Councilmember Bagshaw left office on December 31, 2019. This website is for archival purposes only and is no longer updated.

Crafting Solutions to Belltown’s Problems

I attended the Belltown safety meeting Tuesday night and stayed to talk with the 250+ people assembled at the Labor Temple. You have to applaud Belltown Citizens on Patrol for arranging the meeting, especially considering the wide-range of expertise they had on-hand to better address citizen inquiries. SPD was well-represented by Chief Diaz, Assistant Chief Stanford, Captain Brown from the West Precinct, and more. Two deputies from the King County Prosecuting Attorney’s Office were joined by Presiding Judge Bruce Hilyer and Chief Criminal Judge Sharon Armstrong.

Captain Brown said that the shootings this past weekend did not appear to be gang-related but were nonetheless vengeance crimes.  To their credit, SPD had the perpetrators arrested within ten minutes of the shootings and their bike cops had responded to the victims within minutes of the incident.

Captain Brown indicated SPD’s priorities in the Belltown neighborhood are best described in terms of shifts. The first shift is the morning, and they’re waking the city up and getting downtown ready to start the day. The second shift is handling the open air drug markets and making arrests of dealers. That third shift is nightlife management and is necessary because the tenor of the neighborhood changes when night falls. The shift in decorum is mostly due to a population of young adult males who are repeatedly over-served and pushed onto the street at 1:45am.

If our ultimate goal is a more civil society, then there needs to be a directive for change both physical and otherwise. Cleaning up the streets in a literal sense is important – Belltown neighbors have complained that garbage cans have been removed due to misuse. Removal of those cans has caused the streets and sidewalks to be covered by trash, especially on weekend mornings. That clean-up should continue in a figurative sense, too. Let’s establish a higher expectation of behavior and reinforce that expectation by using these two key elements:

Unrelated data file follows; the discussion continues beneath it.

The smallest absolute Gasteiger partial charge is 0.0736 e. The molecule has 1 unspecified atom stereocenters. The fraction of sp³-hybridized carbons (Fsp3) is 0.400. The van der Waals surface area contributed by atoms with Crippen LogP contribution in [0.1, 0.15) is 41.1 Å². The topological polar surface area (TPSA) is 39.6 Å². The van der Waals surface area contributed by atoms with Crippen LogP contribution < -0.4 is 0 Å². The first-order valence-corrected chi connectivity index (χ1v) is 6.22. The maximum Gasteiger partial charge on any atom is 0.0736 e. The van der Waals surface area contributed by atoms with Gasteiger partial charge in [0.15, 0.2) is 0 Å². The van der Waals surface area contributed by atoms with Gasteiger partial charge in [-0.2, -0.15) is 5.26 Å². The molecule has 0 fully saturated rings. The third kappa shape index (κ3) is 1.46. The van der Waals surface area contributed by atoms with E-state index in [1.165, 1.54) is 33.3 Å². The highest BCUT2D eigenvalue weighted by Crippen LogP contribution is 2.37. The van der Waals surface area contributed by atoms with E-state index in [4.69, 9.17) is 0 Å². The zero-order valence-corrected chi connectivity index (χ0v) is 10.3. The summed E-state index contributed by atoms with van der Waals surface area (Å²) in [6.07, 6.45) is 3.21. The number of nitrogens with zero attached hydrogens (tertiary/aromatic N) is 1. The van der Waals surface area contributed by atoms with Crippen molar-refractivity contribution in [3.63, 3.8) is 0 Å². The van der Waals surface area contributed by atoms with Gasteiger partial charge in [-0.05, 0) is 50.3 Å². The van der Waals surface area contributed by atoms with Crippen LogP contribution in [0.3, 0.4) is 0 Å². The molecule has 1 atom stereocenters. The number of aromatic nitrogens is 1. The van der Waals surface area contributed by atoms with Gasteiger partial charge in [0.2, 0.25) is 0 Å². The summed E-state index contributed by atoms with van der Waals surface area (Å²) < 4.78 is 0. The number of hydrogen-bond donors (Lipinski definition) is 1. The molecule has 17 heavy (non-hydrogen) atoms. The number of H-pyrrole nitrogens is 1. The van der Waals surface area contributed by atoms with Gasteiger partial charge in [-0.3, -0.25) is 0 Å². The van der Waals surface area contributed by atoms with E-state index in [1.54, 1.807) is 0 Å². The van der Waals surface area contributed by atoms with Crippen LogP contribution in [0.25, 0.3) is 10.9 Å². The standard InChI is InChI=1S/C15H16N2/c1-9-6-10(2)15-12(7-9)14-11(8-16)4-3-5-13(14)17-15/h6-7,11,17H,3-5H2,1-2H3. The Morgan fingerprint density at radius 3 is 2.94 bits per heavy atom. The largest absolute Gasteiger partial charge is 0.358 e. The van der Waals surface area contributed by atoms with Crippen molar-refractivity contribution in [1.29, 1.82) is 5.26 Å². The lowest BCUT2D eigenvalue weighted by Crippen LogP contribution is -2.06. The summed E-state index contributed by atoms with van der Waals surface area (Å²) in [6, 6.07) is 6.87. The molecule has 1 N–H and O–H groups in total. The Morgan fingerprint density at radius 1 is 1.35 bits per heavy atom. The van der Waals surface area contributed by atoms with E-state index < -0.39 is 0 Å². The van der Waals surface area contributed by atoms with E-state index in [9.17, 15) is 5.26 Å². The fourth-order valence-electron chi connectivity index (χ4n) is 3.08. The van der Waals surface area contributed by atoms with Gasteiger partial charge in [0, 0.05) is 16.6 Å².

• Greater police visibility on city streets

Don’t rely strictly on patrol cars. Uniformed presence, be on foot or on bike, makes   a tremendous difference in affecting behavior. I can’t think of a better way to quell loitering, rowdy behavior, and the drug traffic.

  • More efficient staffing

One of the things that former police chief candidate Rick Braziel mentioned during the interview phase was just how rich we are in terms of resources here in Seattle. Appropriately schedule our officers on the times and days when we most need them.

We’ve identified the problems thoroughly. Drug dealing has to stop. Dirty streets must be cleaned up. Excessive noise from multiple sources, be it bars, drunken customers, car stereos, or loud motorcycles should be reduced. After all, 55,000 of us live downtown. These residents and so many other parties are included as appropriate stakeholders in the matter. Let’s set tangible goals and get the results we want to see.

The nightlife safety plan is now in motion. The West Precinct will be adding an additional 20 officers to the beat on Friday and Saturday nights. They’ll have more uniformed officers on the streets and they will most certainly be enforcing the laws. 

I’m also following up with the Prosecuting Attorney’s Office to ask for their assistance in prosecuting the serious crimes and to request the courts for more Stay Out of the Drug Area (SODA) orders. SODA orders can help us keep convicted criminals out of a particular neighborhood or part of the city which are designated as drug areas.

In the meantime, know that 206-625-5011 is the number to call when you need to report something urgent but it isn’t necessarily an emergency. Likewise, the city’s customer service bureau at 206-684-CITY is a resource that can be utilized to help improve neighborhoods, whether it’s removal of abandoned vehicles, clean-up of graffiti, or other nuisance and/or safety issues.

We’re all responsible for enacting the changes we desire, and we all have a role to play. Thanks to the BCOP for helping us clean up Belltown, to Chief Diaz, Captain Brown, and the West Precinct for their help in adding more police officers when we need them, and to everyone else who picks up a stray piece of trash, supports a local business, and expects our city to be a great place to live and work respectfully.

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